Some people love it, others detest it. I find it convenient, but always, always, always proofread before I send a message.
The New York Times recently ran an article about the perils of Autocorrect, highlighting a message an 83-year-old woman sent to her great-granddaughter. She signed it “Great Grandma.” Unfortunately, Autocorrect thought it knew better and changed her signature to “Great Grandmaster Flash,” a hip hop pioneer not within Great Grandma’s ken.
We’ve all had our embarrassments with Autocorrect. Years ago I wrote to a friend named Patricia, who ever since has been known to me as Patella.“Prosciutto” on a menu became “prostitute.” The investment firm Goldman Sachs became “Goddamn Sachs.” Naomi Campbell congratulated “Malaria” (Malala) on winning the Nobel Peace Prize, and Barrack Obama has been known as “Osama.”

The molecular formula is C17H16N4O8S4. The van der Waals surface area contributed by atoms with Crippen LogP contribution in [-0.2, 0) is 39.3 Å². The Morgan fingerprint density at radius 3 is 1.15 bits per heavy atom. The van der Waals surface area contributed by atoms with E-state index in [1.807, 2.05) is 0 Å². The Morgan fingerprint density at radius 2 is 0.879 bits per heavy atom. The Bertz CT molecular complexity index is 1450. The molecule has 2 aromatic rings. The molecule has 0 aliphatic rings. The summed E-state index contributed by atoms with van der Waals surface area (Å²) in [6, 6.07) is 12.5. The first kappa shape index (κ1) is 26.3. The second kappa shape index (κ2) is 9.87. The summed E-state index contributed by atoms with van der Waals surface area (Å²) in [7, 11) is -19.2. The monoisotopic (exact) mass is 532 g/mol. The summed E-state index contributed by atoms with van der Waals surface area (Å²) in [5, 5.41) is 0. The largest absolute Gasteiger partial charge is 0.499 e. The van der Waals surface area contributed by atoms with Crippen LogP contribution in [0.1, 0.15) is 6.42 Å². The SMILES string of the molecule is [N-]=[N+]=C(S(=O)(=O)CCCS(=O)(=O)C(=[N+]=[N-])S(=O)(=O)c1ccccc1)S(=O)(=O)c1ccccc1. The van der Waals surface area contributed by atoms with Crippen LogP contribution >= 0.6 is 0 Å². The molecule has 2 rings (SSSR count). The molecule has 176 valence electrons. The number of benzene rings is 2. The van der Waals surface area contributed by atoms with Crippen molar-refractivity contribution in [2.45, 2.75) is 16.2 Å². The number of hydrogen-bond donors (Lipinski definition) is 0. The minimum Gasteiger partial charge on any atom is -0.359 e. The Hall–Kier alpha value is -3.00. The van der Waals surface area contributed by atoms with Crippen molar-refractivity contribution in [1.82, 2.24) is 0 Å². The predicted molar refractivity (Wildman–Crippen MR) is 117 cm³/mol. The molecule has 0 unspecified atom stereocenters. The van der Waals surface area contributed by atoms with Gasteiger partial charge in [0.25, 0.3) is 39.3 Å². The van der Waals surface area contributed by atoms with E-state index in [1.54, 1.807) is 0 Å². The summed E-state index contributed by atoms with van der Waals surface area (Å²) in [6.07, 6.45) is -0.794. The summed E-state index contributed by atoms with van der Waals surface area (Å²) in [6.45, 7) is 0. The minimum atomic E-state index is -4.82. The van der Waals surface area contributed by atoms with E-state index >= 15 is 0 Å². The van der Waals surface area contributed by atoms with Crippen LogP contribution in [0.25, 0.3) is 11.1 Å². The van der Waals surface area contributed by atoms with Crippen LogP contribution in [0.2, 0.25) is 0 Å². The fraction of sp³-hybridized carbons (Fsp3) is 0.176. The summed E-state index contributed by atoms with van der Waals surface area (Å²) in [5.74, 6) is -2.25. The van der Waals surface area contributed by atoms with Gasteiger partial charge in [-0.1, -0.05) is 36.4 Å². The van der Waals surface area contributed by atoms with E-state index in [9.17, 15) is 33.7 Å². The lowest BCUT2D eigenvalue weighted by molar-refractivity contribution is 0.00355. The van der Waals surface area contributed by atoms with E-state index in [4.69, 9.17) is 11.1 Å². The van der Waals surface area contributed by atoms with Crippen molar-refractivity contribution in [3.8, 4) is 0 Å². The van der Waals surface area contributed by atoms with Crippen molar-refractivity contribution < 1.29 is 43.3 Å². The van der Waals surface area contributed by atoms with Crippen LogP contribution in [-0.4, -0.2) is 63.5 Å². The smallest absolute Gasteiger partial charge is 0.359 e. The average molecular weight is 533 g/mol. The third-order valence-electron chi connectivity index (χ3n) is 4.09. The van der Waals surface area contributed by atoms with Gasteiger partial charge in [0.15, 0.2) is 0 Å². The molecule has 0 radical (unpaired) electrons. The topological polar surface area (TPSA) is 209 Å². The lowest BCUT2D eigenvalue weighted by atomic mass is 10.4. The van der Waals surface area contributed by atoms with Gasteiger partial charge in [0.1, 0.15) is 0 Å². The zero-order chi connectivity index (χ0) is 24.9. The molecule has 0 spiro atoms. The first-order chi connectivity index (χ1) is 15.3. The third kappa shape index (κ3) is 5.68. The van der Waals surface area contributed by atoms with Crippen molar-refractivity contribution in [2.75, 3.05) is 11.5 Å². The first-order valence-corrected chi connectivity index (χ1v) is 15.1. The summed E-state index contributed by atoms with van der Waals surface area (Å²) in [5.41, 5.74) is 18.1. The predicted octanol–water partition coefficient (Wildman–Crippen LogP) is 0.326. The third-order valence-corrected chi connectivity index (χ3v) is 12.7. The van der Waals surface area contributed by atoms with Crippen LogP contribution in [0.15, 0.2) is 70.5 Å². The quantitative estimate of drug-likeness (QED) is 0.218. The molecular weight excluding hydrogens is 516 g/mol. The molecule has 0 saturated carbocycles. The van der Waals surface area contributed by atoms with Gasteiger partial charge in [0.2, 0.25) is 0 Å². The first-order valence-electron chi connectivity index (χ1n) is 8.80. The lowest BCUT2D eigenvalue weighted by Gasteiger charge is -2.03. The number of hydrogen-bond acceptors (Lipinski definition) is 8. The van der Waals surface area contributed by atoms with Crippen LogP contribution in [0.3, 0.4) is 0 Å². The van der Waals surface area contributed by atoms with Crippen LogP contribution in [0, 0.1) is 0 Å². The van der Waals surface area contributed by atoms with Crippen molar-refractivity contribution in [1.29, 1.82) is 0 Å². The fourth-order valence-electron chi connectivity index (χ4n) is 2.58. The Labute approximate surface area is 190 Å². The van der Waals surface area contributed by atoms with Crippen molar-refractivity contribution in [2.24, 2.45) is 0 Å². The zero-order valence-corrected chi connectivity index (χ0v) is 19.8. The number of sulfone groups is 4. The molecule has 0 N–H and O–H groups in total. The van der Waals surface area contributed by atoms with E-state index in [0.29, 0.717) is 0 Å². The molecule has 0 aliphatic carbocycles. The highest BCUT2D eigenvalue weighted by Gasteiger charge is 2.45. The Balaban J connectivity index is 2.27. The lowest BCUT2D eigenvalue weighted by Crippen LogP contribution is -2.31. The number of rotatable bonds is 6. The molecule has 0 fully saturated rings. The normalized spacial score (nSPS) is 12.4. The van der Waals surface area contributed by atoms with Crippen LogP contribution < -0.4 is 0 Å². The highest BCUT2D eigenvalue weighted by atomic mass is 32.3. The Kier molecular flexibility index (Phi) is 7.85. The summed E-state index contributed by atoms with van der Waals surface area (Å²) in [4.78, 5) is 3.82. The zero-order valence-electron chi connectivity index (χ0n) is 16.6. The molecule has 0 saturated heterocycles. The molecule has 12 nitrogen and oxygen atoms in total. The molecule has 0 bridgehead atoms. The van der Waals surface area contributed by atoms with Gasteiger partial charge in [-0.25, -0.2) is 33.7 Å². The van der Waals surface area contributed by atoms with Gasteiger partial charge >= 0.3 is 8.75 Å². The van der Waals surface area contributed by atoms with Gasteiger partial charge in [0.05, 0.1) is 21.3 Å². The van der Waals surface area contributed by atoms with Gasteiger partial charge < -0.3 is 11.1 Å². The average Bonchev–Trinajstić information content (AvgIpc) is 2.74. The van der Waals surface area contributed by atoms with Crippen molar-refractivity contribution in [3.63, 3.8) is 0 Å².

It’s obvious to me that Autocorrect has advanced, if that is the correct word, to be sufficiently familiar with my vocabulary and tone that it substitutes words and phrases I use fairly often. It’s a little creepy.
Autocorrect is a feature you can disable if you want to avoid it. We all make enough mistakes without having our computers add to them. I’m not giving up Autocorrect (yet), but I urge you to proofread absolutely everything before you hit Send. Do it one word at a time and slowly. If you proofread at your normal reading speed, as I have mentioned numerous times, you will read what you think you wrote, not what you (or Autocorrect) actually wrote.